Person-centered therapy, also known as client-centered therapy, is a humanistic approach to psychotherapy that emphasizes the individual’s unique experiences, values, and personal growth. This therapy was developed by Carl Rogers in the 1950s, and it focuses on the belief that individuals have within themselves the potential for personal growth and healing.
In person-centered therapy, the therapist provides an environment that is empathetic, non-judgmental, and understanding, allowing the client to feel safe and comfortable in exploring their emotions, thoughts, and behaviors. The therapist helps the client to clarify their own feelings and values, and encourages them to make their own decisions and find their own solutions to problems.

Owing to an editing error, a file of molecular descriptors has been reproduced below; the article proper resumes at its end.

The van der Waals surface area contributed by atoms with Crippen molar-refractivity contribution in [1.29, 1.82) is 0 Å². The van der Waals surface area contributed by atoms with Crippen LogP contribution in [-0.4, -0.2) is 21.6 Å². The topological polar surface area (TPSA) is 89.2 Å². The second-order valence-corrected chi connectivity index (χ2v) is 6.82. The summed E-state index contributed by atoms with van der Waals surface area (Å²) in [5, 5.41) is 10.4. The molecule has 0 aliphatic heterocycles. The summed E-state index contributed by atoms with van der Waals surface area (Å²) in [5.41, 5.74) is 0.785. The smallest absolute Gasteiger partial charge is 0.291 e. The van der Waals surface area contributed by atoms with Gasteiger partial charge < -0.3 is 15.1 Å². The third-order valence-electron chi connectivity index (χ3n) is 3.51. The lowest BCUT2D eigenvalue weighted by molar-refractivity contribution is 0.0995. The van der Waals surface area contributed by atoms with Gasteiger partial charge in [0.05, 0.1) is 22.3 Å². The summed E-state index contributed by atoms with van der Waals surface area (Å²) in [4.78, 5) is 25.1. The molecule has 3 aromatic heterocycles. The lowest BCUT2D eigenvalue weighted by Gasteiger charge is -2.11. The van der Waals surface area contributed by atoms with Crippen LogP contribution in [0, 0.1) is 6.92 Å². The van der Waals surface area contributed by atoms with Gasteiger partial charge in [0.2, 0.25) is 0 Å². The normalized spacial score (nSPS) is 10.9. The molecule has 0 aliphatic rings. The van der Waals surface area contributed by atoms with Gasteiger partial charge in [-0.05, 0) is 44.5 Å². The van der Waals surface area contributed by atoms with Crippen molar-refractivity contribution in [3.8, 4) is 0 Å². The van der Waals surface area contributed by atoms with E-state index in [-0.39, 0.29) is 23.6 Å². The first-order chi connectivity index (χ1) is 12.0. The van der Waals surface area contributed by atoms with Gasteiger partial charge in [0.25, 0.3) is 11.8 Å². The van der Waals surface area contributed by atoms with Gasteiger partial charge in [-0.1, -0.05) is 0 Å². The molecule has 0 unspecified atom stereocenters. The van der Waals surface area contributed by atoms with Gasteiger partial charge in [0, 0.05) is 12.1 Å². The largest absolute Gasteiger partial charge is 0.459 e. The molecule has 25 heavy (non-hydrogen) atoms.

Person-centered therapy is based on the idea that people are inherently good and have the capacity for self-awareness and self-growth. The therapist’s role is to facilitate this process by providing a safe and supportive environment, listening actively, and helping the client to develop their own insights and understanding. The focus is on the client’s experience and their own unique perspective rather than on the therapist’s interpretation or diagnosis.
Shervan K Shahhian